What are some of the most effective methods and resources God is using in churches today to reach people with the Gospel? We asked pastors across the country to share their concrete, evangelistic ideas that have been field-tested and proved effective in their contexts. We heard from smaller churches and larger churches everywhere from Alaska to North Carolina that have found evangelism success with specialized tools and curricula, outreach events, relational evangelism and more. Here, in alphabetical order, is what’s working for them. We want to hear from you too. Sign in or register and tell your story.
(1) Alpha USA
A weekly, 10-session course that gives participants a chance to explore the meaning of life and spiritual questions in a “relaxed, friendly setting”
Sharing Life Stories in West Des Moines, Iowa
Helping church members understand they can share their stories as a part of their normal relationships at work, home, school or neighborhood is a huge key to effective evangelism, says Caroline Boehnke-Becker, teaching pastor at Lutheran Church of Hope in West Des Moines, Iowa, a congregation of more than 8,000 people.
“Street preachers just aren’t effective because they have no relationship with the people they’re preaching at,” she says—a stark contrast to a regular person who can “preach a sermon every single day” through outward actions. “Too often we forget others are watching us closely to see if our actions match our words.”
The Alpha course helps learners open up about their own spiritual experiences, and they, in turn, can more readily enter into dialogue with others about spiritual topics, Boehnke-Becker says. The main points are for people to describe what life was like before a relationship with Jesus, how they came into a relationship with Jesus, and what life is like now, she says.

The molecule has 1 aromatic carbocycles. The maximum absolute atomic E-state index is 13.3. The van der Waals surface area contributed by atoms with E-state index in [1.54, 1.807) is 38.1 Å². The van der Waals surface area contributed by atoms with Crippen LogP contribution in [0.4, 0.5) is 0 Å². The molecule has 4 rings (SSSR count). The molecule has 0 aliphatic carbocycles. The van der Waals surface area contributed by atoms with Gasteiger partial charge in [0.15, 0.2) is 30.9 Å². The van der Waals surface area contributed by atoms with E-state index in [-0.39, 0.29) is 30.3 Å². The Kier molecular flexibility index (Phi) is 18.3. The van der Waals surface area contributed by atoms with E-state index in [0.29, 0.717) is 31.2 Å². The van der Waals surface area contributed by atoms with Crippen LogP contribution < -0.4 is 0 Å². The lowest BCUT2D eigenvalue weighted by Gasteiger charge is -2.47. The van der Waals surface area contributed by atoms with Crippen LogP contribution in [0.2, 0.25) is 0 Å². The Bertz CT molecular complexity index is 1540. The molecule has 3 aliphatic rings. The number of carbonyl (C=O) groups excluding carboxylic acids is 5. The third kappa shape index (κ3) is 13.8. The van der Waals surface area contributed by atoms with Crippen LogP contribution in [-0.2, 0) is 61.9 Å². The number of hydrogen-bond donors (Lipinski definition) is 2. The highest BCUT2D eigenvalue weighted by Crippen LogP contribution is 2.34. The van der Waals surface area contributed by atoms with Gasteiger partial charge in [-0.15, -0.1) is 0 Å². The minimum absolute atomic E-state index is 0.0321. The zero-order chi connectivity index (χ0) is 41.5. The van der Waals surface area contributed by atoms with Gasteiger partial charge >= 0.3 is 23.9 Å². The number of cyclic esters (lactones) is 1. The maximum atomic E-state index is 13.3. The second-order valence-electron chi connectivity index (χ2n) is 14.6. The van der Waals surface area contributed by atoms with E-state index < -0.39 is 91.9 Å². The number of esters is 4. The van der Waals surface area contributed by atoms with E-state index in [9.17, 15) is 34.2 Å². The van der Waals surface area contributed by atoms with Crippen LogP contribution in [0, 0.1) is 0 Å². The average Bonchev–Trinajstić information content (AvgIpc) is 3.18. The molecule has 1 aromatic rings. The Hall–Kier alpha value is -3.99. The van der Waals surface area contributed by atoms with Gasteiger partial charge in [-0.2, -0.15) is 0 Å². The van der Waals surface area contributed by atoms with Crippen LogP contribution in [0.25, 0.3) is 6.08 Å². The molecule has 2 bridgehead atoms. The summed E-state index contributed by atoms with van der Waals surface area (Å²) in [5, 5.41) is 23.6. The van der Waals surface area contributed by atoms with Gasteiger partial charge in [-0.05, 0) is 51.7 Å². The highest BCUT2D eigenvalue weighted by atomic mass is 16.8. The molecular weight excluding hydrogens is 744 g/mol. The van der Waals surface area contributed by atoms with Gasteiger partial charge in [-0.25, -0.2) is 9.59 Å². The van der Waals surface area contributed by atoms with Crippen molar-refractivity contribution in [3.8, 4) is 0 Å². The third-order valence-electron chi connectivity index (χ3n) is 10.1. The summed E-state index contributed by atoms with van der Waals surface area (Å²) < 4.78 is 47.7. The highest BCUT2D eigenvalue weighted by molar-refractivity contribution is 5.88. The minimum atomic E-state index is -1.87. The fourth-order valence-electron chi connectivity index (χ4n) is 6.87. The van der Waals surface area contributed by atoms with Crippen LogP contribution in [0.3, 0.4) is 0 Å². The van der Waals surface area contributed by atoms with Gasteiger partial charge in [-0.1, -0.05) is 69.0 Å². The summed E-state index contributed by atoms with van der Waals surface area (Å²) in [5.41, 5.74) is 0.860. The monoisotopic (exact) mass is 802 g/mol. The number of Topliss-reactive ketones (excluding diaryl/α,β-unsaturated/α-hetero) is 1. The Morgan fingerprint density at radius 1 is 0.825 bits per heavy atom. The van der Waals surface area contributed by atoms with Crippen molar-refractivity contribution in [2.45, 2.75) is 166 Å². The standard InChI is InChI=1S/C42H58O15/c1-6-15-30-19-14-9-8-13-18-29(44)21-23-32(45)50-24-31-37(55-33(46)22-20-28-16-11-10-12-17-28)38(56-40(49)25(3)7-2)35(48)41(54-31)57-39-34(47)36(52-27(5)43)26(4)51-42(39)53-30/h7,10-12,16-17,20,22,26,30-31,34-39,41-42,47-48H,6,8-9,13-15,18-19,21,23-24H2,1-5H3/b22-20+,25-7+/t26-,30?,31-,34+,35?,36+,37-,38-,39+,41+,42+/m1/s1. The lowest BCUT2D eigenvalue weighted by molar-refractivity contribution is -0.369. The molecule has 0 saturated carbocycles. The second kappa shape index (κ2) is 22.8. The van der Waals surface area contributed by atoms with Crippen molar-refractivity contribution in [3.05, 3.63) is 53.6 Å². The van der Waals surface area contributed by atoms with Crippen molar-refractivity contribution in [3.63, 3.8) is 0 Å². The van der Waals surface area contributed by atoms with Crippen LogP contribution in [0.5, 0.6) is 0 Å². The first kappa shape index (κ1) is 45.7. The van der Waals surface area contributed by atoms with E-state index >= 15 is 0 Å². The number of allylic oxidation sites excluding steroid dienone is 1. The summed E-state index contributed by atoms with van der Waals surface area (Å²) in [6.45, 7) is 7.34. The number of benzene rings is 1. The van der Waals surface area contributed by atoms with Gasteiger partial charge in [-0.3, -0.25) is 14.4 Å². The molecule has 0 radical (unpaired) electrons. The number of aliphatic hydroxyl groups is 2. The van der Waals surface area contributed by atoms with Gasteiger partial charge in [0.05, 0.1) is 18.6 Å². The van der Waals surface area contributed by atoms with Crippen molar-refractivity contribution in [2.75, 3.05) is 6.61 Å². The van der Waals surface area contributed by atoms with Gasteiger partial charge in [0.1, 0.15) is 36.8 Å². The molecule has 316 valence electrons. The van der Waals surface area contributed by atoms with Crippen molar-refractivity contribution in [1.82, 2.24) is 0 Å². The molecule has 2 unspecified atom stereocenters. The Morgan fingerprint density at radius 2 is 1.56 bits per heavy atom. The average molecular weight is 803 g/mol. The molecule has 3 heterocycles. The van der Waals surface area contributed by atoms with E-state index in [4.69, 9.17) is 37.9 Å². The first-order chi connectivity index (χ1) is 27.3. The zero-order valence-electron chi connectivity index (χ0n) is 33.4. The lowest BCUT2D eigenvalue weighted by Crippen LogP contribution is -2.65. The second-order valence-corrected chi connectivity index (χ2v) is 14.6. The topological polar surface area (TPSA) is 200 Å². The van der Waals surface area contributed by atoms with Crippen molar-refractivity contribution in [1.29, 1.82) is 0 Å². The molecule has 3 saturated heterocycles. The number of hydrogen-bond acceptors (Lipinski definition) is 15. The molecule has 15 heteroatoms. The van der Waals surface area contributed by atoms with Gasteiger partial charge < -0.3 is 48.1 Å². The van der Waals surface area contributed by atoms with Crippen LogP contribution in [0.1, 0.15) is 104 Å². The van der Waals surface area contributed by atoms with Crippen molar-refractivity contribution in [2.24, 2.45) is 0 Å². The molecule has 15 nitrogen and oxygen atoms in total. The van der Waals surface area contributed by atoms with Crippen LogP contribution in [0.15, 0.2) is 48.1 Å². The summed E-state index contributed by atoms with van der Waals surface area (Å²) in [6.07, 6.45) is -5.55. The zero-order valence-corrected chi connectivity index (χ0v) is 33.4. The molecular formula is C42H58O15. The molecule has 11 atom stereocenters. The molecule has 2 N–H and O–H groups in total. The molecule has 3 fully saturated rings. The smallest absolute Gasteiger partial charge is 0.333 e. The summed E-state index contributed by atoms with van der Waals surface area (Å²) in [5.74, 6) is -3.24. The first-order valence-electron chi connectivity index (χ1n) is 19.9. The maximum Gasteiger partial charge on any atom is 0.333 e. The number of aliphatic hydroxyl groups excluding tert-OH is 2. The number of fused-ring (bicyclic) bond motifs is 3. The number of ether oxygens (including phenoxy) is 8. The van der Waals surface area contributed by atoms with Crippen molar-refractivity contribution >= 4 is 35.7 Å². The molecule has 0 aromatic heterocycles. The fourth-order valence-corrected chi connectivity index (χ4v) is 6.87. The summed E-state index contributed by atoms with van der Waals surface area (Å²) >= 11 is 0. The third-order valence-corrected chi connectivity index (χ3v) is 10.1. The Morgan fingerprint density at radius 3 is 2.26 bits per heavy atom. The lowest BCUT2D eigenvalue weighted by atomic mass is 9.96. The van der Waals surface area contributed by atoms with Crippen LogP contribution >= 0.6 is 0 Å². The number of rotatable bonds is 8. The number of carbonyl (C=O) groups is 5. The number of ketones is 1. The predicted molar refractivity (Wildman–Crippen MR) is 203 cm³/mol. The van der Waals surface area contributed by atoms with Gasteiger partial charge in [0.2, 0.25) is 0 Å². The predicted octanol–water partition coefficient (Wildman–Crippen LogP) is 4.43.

“I explain that their stories should be no longer than three minutes—to hit the high points and don’t bore people because attention spans are short,” she says. “And that they need to practice and be very honest.”
(2) Community Outreach
Simple acts of meeting needs and serving the community in different capacities
Focusing Outward in Monterey, California
With 2,000 weekly attendees, Shoreline Community Church in Monterey, Calif., has found that a variety of special events to help the surrounding community have built bridges for the church to share the Gospel with others.
Lead Pastor Kevin Harney says the church recently organized a free training and job fair for people looking for work. Harney led participants in prayer before the day commenced and let them know that they could receive prayer or just talk about their situations at designated spots. “People were sharing their stories and being prayed for through the entire day,” Harney says.
Shoreline also provides backpacks to students from struggling families each year. The backpacks are filled with school supplies, a small Bible and a letter to students that shares God’s love and lets them know church members are praying for them.
Harney says churches also need to shift the focus of what they do for believers a couple of degrees to include people from the community as well. Doing so helps churches build “all kinds of relational and evangelistic bridges,” Harney adds.
Hosting Events and Serving Schools in Thompson’s Station, Tennessee
A big focus for Thompson Station Church in Thompson’s Station, Tenn., is having an impact on schools for Christ. One of the best inroads has been food donation—specifically hot dogs and hamburgers given to area middle and high schools that they can sell at sporting events (and keep the money).
“This gives us a good working relationship with the schools,” says Stephen Witt, the evangelism and discipleship pastor at the 2,000-attendee congregation. He adds that he helps coach at one of the local high schools, which gives him closer relationships with non-Christian teens on campus.
Thompson Station Church also hosts a number of community events throughout the year, including a fall festival and an Easter egg hunt, which each attract more than a thousand kids—and such activities lead to “pleasant dialogue” with parents—and then evangelistic opportunities. “When you love on the community, especially their kids, they are much more likely to talk with you,” Witt says, “and then we can share why we do this—because of Christ.”
Other ways the church serves the community include opening its doors as a voting place, as municipal meeting spots, and even for “Zumba” exercise classes. The key, Witt says, is learning your neighbors’ needs and meeting them—adding that a great way to find out is through surveys.